Home > Uncategorized > Human Factors Engineering in Information Security – Part 1

Human Factors Engineering in Information Security – Part 1

Human factors engineering, often also called usability engineering, focuses on optimizing the interaction between humans and the tasks they perform. Starting in 1999, several information security professionals, myself included, have argued that much greater attention to usability considerations in information security is needed. Two of the first such individuals were Whitten and Tygar, who in 1999 published results of a usability analysis of and user testing on version 5.0 of PGP (Pretty Good Privacy), a program used to encrypt and digitally sign e-mail messages. Only users who were inexperienced in using cryptography were allowed to participate in this study. They were told to use PGP to encrypt, digitally sign, and send e-mail messages. An evaluation of users’ attempts to use this tool in this manner uncovered user interface design flaws that greatly increased the likelihood of user errors in interaction steps. When given 90 minutes to sign and encrypt an email message using PGP 5.0, most users could not successfully complete this assignment. Whitten and Tygar concluded that even though PGP 5.0 has an attractive graphical user interface and superficially appears to be user friendly, for most users this tool is not sufficiently usable to be effective from an information security perspective.

Usability flaws in the PGP tool are not the only usability engineering problem in the information security arena. A team of researchers from Purdue University examined how user friendly interaction with some commonly used authentication methods was. Password entry was the easiest from the standpoint of the number and difficulty level of user interaction steps. Biometric authentication devices were second best; they generally required only eight task steps, none of which was excessively difficult for users. Smart cards, on the other hand, did not fare well; the smart card authentication user task sequences tested in this study required up to 14 additional steps compared to biometric authentication, and some of these steps significantly elevated the probability of user error. Token-based authentication was somewhat better than smart cards in terms of the number and difficulty level of interaction steps, but this type of authentication was not as good as either password-based or biometric authentication. This research demonstrated that usability engineering design in numerous user authentication tasks needs to be improved, and also provided empirical evidence concerning why users prefer password-based authentication, as dreadful as it might be from a security point of view.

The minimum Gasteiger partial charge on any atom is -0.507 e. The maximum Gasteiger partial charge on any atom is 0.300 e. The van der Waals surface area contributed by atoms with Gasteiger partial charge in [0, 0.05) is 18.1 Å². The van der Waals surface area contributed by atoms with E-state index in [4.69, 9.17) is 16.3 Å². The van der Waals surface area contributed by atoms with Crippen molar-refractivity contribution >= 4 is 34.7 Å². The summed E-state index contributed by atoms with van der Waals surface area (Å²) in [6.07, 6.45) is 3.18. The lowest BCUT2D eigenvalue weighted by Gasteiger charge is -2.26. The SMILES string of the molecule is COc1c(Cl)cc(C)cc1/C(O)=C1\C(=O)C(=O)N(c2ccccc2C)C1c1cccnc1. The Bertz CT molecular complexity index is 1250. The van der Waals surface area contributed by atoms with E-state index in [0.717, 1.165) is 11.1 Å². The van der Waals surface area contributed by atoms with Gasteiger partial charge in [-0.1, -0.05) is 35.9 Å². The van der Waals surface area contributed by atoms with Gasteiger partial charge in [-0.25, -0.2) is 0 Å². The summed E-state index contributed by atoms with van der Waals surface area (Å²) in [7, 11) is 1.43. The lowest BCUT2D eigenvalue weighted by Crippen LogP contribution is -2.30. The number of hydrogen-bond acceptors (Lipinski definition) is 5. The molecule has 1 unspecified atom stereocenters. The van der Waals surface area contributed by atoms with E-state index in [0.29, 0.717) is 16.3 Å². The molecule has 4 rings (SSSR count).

I could describe more studies on usability engineering problems in information security-related user interaction tasks, but by now the point should be clear. Usability problems are ubiquitous in information security, yet little is being done to address them. Usability should be a major criterion in the selection of information security technology, but it is generally not. Instead we expect users to adjust to interfacing with this technology under the assumption that interaction with this technology may be difficult, but it is worth it because of its security benefits. We usually also do not perform adequate usability testing and user acceptance testing when we are choosing and implementing information security products, even though this is one of the most important things we should do. Indeed, we have a long way to go when it comes to understanding and applying the principles of human factors engineering.

Categories: Uncategorized Tags:
  1. No comments yet.
  1. No trackbacks yet.
You must be logged in to post a comment.